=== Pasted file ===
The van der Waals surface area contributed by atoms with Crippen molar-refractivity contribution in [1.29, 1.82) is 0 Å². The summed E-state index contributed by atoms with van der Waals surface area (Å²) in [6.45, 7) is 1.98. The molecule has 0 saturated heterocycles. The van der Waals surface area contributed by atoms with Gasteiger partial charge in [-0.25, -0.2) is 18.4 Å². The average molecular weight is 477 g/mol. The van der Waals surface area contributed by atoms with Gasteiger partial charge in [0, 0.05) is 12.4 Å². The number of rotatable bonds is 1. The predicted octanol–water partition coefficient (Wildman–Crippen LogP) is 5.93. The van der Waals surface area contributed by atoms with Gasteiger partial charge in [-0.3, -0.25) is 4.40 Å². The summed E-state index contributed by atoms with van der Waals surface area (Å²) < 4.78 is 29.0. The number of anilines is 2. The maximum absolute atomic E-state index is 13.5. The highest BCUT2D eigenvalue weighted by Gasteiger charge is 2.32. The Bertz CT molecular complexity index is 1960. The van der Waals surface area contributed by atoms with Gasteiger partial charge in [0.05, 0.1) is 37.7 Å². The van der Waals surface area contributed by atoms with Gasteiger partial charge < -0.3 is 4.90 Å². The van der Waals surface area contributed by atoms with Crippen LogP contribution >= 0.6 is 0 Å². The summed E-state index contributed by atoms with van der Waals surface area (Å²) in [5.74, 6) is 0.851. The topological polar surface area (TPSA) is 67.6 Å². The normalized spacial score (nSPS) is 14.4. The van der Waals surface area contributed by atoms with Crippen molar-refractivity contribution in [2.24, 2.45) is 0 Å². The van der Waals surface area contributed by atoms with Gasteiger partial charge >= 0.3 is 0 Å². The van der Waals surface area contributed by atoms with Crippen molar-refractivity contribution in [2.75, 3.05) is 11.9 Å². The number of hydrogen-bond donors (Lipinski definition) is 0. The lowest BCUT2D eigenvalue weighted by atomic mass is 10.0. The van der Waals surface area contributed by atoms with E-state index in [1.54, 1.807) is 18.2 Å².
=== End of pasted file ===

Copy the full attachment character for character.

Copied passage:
The van der Waals surface area contributed by atoms with Crippen molar-refractivity contribution in [1.29, 1.82) is 0 Å². The summed E-state index contributed by atoms with van der Waals surface area (Å²) in [6.45, 7) is 1.98. The molecule has 0 saturated heterocycles. The van der Waals surface area contributed by atoms with Gasteiger partial charge in [-0.25, -0.2) is 18.4 Å². The average molecular weight is 477 g/mol. The van der Waals surface area contributed by atoms with Gasteiger partial charge in [0, 0.05) is 12.4 Å². The number of rotatable bonds is 1. The predicted octanol–water partition coefficient (Wildman–Crippen LogP) is 5.93. The van der Waals surface area contributed by atoms with Gasteiger partial charge in [-0.3, -0.25) is 4.40 Å². The summed E-state index contributed by atoms with van der Waals surface area (Å²) < 4.78 is 29.0. The number of anilines is 2. The maximum absolute atomic E-state index is 13.5. The highest BCUT2D eigenvalue weighted by Gasteiger charge is 2.32. The Bertz CT molecular complexity index is 1960. The van der Waals surface area contributed by atoms with Gasteiger partial charge in [0.05, 0.1) is 37.7 Å². The van der Waals surface area contributed by atoms with Gasteiger partial charge < -0.3 is 4.90 Å². The van der Waals surface area contributed by atoms with Crippen LogP contribution >= 0.6 is 0 Å². The summed E-state index contributed by atoms with van der Waals surface area (Å²) in [5.74, 6) is 0.851. The topological polar surface area (TPSA) is 67.6 Å². The normalized spacial score (nSPS) is 14.4. The van der Waals surface area contributed by atoms with Crippen molar-refractivity contribution in [2.24, 2.45) is 0 Å². The van der Waals surface area contributed by atoms with Gasteiger partial charge >= 0.3 is 0 Å². The van der Waals surface area contributed by atoms with Crippen molar-refractivity contribution in [2.75, 3.05) is 11.9 Å². The number of hydrogen-bond donors (Lipinski definition) is 0. The lowest BCUT2D eigenvalue weighted by atomic mass is 10.0. The van der Waals surface area contributed by atoms with E-state index in [1.54, 1.807) is 18.2 Å².